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Cinnamon Health Benefits Come From High Antioxidant Content

Posted Oct 15 2009 10:03pm


You may love the warm flavor that cinnamon adds to food dishes. But did you know that this ancient spice is loaded with antioxidants and incredible health benefits?
Cinnamon has one of the highest antioxidant levels of any spice, and many foods, too. You'll get as many antioxidants in one teaspoon of cinnamon as a full cup of pomegranate juice or a half-cup of blueberries, two foods known for their antioxidant content.

Nutritional Content of Cinnamon

Beyond antioxidants, cinnamon is also rich in natural compounds called polyphenols. Polyphenols appear to mimic the action of insulin and may help regulate blood sugar levels. That's great news for people with diabetes. Cinnamon is also a good source of the minerals manganese, iron, and calcium. Cinnamon's unique healing abilities come from three basic types of components in the essential oils found in its bark. These essential oils are potent antibacterial and antifungal stimulants.
Cinnamon health benefits include relief from a variety of health disorders, including diarrhea, arthritis, menstrual cramps, yeast infections, colds, flu, rheumatism and digestive problems. Cinnamon has found a prominent position in traditional healing medicines such as Ayurveda (the traditional Indian medicinal system).

Specific Cinnamon Health Benefits

Type 2 Diabetes. Several studies suggest that cinnamon may have a regulatory effect on blood sugar, making it especially beneficial for people with Type-2 diabetes and hypoglycemia.

Studies have found that cinnamon contains certain polyphenols, or antioxidants, that help activate insulin and transport glucose. Cinnamon may significantly lower LDL cholesterol, total cholesterol and triglycerides as well.

Arthritis and Inflammation. Cinnamon health benefits include powerful anti-inflammatory properties. It helps in relieving the pain and stiffness of muscles and joints. Cinnamon is commonly recommended for arthritis.

Anti-Microbial and Anti-Fungal Activity. Studies have indicated that cinnamon oil and cinnamon extract have antifungal, antibacterial and antiparasitic properties. Cinnamon has been found to be effective in fighting vaginal yeast infections (Candida), oral yeast infections, stomach ulcers and head lice.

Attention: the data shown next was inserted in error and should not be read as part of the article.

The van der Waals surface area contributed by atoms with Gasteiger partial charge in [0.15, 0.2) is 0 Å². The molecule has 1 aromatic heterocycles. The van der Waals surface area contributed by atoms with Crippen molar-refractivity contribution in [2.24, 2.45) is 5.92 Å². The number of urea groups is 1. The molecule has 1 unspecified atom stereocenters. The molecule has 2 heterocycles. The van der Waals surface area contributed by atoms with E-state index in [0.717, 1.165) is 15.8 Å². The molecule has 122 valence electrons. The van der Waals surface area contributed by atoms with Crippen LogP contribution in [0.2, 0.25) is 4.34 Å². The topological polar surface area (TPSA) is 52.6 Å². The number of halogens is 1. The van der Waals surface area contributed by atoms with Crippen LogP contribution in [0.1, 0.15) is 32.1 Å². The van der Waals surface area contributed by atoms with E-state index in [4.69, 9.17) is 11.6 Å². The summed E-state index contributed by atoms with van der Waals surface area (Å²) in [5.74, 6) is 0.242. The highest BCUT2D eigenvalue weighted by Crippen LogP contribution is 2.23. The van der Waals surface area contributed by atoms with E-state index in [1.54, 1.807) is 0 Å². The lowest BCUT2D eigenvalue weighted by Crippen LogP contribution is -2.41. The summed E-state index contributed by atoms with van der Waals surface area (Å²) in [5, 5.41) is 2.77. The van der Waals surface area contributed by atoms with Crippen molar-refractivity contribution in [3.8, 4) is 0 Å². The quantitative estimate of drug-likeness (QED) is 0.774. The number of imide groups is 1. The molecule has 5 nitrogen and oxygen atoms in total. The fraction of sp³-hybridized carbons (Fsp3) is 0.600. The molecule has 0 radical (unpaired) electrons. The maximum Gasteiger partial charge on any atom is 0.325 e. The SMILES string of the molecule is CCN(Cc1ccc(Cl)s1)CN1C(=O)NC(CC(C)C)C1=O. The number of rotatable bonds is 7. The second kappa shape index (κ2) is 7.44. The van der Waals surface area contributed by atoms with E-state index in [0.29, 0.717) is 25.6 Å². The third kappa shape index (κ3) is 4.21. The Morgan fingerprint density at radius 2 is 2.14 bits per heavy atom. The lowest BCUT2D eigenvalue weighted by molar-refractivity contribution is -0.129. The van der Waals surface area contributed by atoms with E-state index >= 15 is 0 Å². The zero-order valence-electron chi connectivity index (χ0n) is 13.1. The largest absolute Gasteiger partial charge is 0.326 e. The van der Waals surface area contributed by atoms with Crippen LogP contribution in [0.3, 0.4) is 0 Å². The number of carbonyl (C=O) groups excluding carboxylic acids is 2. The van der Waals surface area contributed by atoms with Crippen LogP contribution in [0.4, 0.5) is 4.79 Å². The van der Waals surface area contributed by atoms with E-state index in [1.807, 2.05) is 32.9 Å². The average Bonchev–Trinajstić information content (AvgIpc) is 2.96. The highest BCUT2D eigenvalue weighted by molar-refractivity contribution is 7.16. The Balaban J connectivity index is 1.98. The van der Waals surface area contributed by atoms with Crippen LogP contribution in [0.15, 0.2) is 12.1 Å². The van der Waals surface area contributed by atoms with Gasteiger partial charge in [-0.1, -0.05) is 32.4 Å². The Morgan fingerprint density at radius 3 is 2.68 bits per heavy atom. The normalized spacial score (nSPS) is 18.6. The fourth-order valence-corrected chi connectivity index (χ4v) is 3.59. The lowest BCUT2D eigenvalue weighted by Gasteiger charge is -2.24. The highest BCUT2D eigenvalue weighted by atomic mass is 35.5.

Cinnamon Boosts Brain Function. Cinnamon stimulates the activity of the brain and qualifies as an excellent brain food. Studies found that chewing cinnamon-flavored gum, or just smelling cinnamon, improved memory and performance of certain tasks.
Encouraged by the results of these studies, researchers now are interested in cinnamon's potential for enhancing brain function in the elderly, possibly even patients with Alzheimer's and other degenerative neurological diseases.

Cinnamon Protects Against Heart Disease. Cinnamon health benefits include potent anti-inflammatory properties that are helpful in the prevention of heart disease. Cinnamon also improves your circulation, due to the presence of a blood thinning compound. Good blood circulation ensures oxygen supply to your cells, leading to higher metabolic activity and further protection against heart disease.
Blood Purification. Cinnamon helps in removing blood impurities, and is often recommended for pimples.

Infections. Due to its antifungal, antibacterial, antiviral and antiseptic properties, it is effective on external as well as internal infections. It helps in destroying germs in the gall bladder and bacteria in staph infections.
Healing. Cinnamon helps to stop bleeding, and facilitates the healing process.

Indigestion. Besides adding flavor to your food, cinnamon also aids your digestion. It's very effective for indigestion, nausea, vomiting, upset stomach, diarrhea and flatulence. It also relieves acidity, diarrhea and morning sickness.
Respiratory problems. Cinnamon helps in cold, flu, influenza, sore throat and congestion.

Menstruation. Cinnamon is effective in providing relief from menstrual discomfort and cramping.

Diuretic Effects. Cinnamon is diuretic in nature and helps in secretion and discharge of urine. It is also believed that cinnamon aids in the secretion of breast milk.

Cancer Prevention. In a study published by researchers at the U.S. Department of Agriculture in Maryland, cinnamon reduced the growth of leukemia and lymphoma cancer cells.

Cinnamon reduces your risk of colon cancer by helping to remove excess bile in your digestive tract and prevent the damage it can cause to colon cells.
As you can see, cinnamon health benefits are numerous. Adding this incredible spice to your diet means that you'll get an extra hit of antioxidant protection for your body.

Stan Mrak is an active baby-boomer who has had a passion for health and nutrition for more than 30 years, ever since he picked up a book by Richard Passwater and discovered the world of preventive health. He has spent the better part of his adult life practicing what he's learned about nutrition and is quite pleased with his results, thank you. No worries here! You are invited to visit his website at http://www.antioxidants-for-health-and-longevity.com/ and learn much more about cinnamon and antioxidants and how to get more of them into your diet.
Article Source: http://EzineArticles.com/?expert=Stan_Mrak
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